Do not rebuke an older man, but exhort him as a father, younger men as brothers, older women as mothers, younger women as sisters, with all purity. Honor widows who are really widows. (1 Timothy 5:1-3 NKJV)
Much emphasis is put on family in chapter 5. Paul refers to both the spiritual family in the church and the physical family at home. Both are important and so the title for the message is ‘family matters’. Not just the matters of the family but an emphasis that family does matter.
The church is described as a family throughout the New Testament, as seen in references like these:
Col 4:7 “Tychicus, a beloved brother,”
Rom 16:1 “our sister Phoebe”.
Rom 16:13 “Greet Rufus, chosen in the Lord, and his mother and mine.“
Notice that! Paul had even valued Rufus’ mother as his own!
I love how the church is described in Ephesians 3:14-15:
For this reason I bow my knees to the Father of our Lord Jesus Christ, from whom the whole family in heaven and earth is named.
We are all part of the family of God. With this family dynamic expressed, Paul suggested to Timothy that he should treat the church like members of his own household.
Firstly, the older saints were to be treated with respect. This has always been God’s way:
Leviticus 19:32 NLT “Stand up in the presence of the elderly, and show respect for the aged. Fear your God. I am the LORD.
Proverbs 16:31 says:
The silver-haired head is a crown of glory, if it is found in the way of righteousness.
Older wiser saints are a treasure to the church, when they are found in the way of righteousness.
Personally, I am growing more and more fond of hearing the life lessons from the senior saints. Often there are hidden gems of wisdom and great testimonies when we take time to listen, and not pretend we already have it all sussed.
Older women often seem to be the nurturers and can have a wonderful ministry within a church, especially to the younger women as Titus 2 expresses.
Flowing on from the first few verses, Paul reminds us of our responsibility as a family to care for each other, especially those in need, like the widows in the churches.
From the beginning of the church in Acts we saw the church initiative to support the widows by a daily distribution system. This system was great but quickly showed the common symptom of being overwhelmed. That’s what was happening in Ephesus, the church couldn’t meet all the needs, so Paul put in some qualifications for who the church should support, and in doing so highlighted the great importance of the physical family unit.
But if any widow has children or grandchildren, let them first learn to show piety at home and to repay their parents; for this is good and acceptable before God. (1 Timothy 5:4 NKJV)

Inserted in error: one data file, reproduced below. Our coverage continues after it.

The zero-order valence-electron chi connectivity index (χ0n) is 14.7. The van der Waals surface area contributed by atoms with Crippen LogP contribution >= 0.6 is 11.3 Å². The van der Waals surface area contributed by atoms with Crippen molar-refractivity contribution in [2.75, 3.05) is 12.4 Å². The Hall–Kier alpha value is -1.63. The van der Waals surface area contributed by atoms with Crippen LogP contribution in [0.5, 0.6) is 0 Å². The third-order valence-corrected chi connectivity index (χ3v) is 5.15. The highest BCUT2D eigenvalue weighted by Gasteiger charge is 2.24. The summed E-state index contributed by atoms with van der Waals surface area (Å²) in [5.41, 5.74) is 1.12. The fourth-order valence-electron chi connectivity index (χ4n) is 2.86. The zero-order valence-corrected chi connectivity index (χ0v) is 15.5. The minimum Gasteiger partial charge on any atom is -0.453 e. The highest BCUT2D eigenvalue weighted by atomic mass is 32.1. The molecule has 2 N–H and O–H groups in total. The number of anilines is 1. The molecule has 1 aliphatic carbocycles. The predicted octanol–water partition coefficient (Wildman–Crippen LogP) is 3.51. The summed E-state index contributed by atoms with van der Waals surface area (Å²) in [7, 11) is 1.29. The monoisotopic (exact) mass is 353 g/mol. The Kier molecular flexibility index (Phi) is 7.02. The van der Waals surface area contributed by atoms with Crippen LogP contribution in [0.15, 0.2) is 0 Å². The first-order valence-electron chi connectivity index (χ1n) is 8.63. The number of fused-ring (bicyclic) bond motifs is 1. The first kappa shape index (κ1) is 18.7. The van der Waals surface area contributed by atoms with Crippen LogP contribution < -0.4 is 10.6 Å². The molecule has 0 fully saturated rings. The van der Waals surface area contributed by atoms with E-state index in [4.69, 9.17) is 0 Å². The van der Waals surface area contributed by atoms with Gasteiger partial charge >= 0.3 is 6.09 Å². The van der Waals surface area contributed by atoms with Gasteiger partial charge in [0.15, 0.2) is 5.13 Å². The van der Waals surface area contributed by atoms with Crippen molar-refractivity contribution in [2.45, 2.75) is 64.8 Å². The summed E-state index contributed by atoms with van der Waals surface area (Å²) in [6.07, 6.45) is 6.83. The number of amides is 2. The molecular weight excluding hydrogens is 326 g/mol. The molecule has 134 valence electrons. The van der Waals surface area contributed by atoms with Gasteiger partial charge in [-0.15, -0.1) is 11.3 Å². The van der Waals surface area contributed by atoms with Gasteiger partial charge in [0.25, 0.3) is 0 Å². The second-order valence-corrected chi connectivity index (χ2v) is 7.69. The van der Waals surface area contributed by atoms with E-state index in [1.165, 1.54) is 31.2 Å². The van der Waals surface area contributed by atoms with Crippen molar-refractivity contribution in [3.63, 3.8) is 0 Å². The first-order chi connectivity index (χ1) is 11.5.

In other words. The first responsibility for caring for the needy should fall on their own family (not the church). This is described in terms of ‘repayment’.
In other words: The parent nurtured and cared and provided for the child through their years of need. It is expected that the same occurs when the situation is reversed. Such an attitude is pleasing to God (ESV, NLT etc).
In fact, Paul is so bold to say in verse 8:
1Ti 5:8 NLT But those who won’t care for their relatives, especially those in their own household, have denied the true faith. Such people are worse than unbelievers.
One way to think of it is, even unbelievers understand the importance of taking care of their own. Shouldn’t the believer excel that standard?
The Pharisees, as often is the case, gave us an example of the wrong attitude in Matthew 15:
3 Jesus replied, “And why do you, by your traditions, violate the direct commandments of God?
4 For instance, God says, ‘Honor your father and mother,’ and ‘Anyone who speaks disrespectfully of father or mother must be put to death.’
5 But you say it is all right for people to say to their parents, ‘Sorry, I can’t help you. For I have vowed to give to God what I would have given to you.’
6 In this way, you say they don’t need to honor their parents. And so you cancel the word of God for the sake of your own tradition
All this to say, maybe we need to rethink how we treat each other in our own families. Maybe we need to remember our responsibility to our own.
Ruth was a wonderful example in the Old Testament.
She was a widow with needs. She ended up gleaning from the leftovers in the fields which co-incidentally was part of God’s social welfare programme at that time for widows.
Despite Ruth’s situation, she set a wonderful example of a daughter taking care of her widowed mother-in-law (Naomi). Through this God showed her great favour by means of her ‘happening upon’ the field of Boaz, and ultimately her name was sealed in the family line of Christ.
The final example that comes to mind was that of Jesus. While on the cross, one of his final concerns was for his mother.
When Jesus therefore saw His mother, and the disciple whom He loved standing by, He said to His mother, "Woman, behold your son!" Then He said to the disciple, "Behold your mother!" And from that hour that disciple took her to his own home. (John 19:26-27 NKJV)
There is so much in 1 Timothy 5 and it is hard to condense all the teaching into so small a space. But the underlying message is the care and concern we should have for each other as the family of God.
I do want to say that there are situations where some of these things can be abused, where unfair expectations can come upon people and relationships. Sometimes we need to guard ourselves from toxic relationships. There is biblical wisdom we can call on to deal with such issues, but for now lets take away the general principle for God’s plan for us.